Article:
Contributors: Kim Anderson, Stella August, Tracy Bear, Christi Belcourt, Robyn Bourgeois, Rita Bouvier, Maria Campbell, Maya Ode’amik Chacaby, Downtown Eastside Power of Women Group, Susan Gingell, Michelle Good, Laura Harjo, Sarah Hunt, Robert Alexander Innes, Beverly Jacobs, Tanya Kappo, Tara Kappo, Lyla Kinoshameg, Helen Knott, Sandra Lamouche, Jo-Anne Lawless, Debra Leo, Kelsey T. Leonard, Ann-Marie Livingston, Brenda Macdougall, Sylvia Maracle, Jenell Navarro, Darlene R. Okemaysim-Sicotte, Pahan Pte San Win, Ramona Reece, Kimberly Robertson, Leanne Betasamosake Simpson, Beatrice Starr, Madeleine Kétéskwew Dion Stout, Waaseyaa’sin Christine Sy, Alex Wilson

Educator Information
Useful for these subject areas: Women's Studies, Indigenous History, Sociology, Gender Studies, Social Science: Violence in Society.

Additional Information
400 pages | 6.00" x 9.00"

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$29.95

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Kesu': The Art and Life of Doug Cranmer
Authors:
Jennifer Kramer
Format: Paperback

Fully illustrated and engagingly written, K'esu' is the first book to honour this Kwakwaka'wakw artist's ground-breaking work Northwest Coast.

Kwakwaka'wakw art is renowned for its flamboyant, energetic and colourful carving and painting. Among the leading practitioners was Doug Cranmer, whose style was understated, elegant and fresh and whose work quickly found an international following in the 1960s. He was an early player in the global commercial art market and one of the first Native artists in British Columbia to own his own gallery.

A long-time teacher, he inspired generations of young Native artists in Alert Bay, British Columbia, and across the province. To date, however, his considerable contributions have gone largely unrecognized. This beautifully illustrated book is a record of the art, life and influence of a man who embodied "indigenous modern" before the term had been coined but preferred the descriptor "whittler" or "doodler" to "Kwakwaka'wakw artist."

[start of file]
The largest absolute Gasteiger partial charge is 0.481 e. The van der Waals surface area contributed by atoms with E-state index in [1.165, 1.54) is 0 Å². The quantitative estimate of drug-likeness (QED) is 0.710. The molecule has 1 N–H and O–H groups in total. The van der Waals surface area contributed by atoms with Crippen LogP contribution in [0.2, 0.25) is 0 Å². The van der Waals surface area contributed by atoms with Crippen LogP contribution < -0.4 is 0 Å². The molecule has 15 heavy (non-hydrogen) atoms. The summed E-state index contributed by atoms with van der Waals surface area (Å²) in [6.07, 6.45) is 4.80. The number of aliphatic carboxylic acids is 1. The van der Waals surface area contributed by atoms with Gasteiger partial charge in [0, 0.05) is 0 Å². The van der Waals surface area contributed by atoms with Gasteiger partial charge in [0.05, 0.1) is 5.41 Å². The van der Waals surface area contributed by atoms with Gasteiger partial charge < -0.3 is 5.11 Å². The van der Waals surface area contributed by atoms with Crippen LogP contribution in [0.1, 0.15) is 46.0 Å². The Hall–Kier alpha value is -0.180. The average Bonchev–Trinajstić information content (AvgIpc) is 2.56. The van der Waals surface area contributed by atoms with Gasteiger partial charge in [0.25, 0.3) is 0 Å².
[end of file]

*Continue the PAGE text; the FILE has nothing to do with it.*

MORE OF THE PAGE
Skillfully weaving excerpts from his friends and family, facts about his life and examples of his stunning artwork, K'esu' captures the artist's personality and his paradoxes in this wide-ranging celebration of Cranmer, his oeuvre and his profound influence on generations of Kwakwaka'wakw artists.

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$29.95

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Kill the Indian, Save the Man: The Genocidal Impact of American Indian Residential Schools
Format: Paperback
Text Content Territories: Indigenous American;

For five consecutive generations, from roughly 1880–1980, Native American children in the United States and Canada were forcibly taken from their families and relocated to residential schools. The stated goal of this government program was to “kill the Indian to save the man.” Half of the children did not survive the experience, and those who did were left permanently scarred. The resulting alcoholism, suicide, and the transmission of trauma to their own children has led to a social disintegration with results that can only be described as genocidal.Ward Churchill is the author of A Little Matter of Genocide, among other books. He is currently a Professor of American Indian Studies at the University of Colorado, Boulder.

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$26.50

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Kings of the Yukon: A River Journey in Search of the Chinook
Authors:
Adam Weymouth
Format: Paperback
Text Content Territories: Indigenous Canadian;
Grade Levels: 12; University/College;

A stunning new voice in nature writing makes an epic journey along the Yukon River to give us the stories of its people and its protagonist--the king salmon, or the Chinook--and the deepening threat to a singular way of life, in a lyrical, evocative and captivating narrative.